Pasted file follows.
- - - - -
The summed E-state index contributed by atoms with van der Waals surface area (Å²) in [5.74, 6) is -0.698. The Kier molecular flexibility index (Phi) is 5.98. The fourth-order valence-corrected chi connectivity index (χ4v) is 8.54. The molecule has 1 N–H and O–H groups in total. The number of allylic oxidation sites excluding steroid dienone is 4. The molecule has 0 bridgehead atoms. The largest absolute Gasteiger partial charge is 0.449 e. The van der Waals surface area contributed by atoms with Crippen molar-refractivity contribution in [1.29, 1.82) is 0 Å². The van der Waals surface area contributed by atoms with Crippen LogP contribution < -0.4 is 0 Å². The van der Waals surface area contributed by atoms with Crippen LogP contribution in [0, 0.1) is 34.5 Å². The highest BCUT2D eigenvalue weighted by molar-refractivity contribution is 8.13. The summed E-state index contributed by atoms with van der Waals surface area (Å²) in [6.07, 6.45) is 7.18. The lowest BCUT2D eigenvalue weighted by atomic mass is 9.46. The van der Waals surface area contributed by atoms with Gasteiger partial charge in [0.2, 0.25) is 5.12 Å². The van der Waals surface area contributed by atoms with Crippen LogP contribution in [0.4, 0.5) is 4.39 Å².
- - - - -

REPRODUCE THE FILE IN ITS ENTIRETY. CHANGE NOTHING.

The summed E-state index contributed by atoms with van der Waals surface area (Å²) in [5.74, 6) is -0.698. The Kier molecular flexibility index (Phi) is 5.98. The fourth-order valence-corrected chi connectivity index (χ4v) is 8.54. The molecule has 1 N–H and O–H groups in total. The number of allylic oxidation sites excluding steroid dienone is 4. The molecule has 0 bridgehead atoms. The largest absolute Gasteiger partial charge is 0.449 e. The van der Waals surface area contributed by atoms with Crippen molar-refractivity contribution in [1.29, 1.82) is 0 Å². The van der Waals surface area contributed by atoms with Crippen LogP contribution < -0.4 is 0 Å². The van der Waals surface area contributed by atoms with Crippen LogP contribution in [0, 0.1) is 34.5 Å². The highest BCUT2D eigenvalue weighted by molar-refractivity contribution is 8.13. The summed E-state index contributed by atoms with van der Waals surface area (Å²) in [6.07, 6.45) is 7.18. The lowest BCUT2D eigenvalue weighted by atomic mass is 9.46. The van der Waals surface area contributed by atoms with Gasteiger partial charge in [0.2, 0.25) is 5.12 Å². The van der Waals surface area contributed by atoms with Crippen LogP contribution in [0.4, 0.5) is 4.39 Å².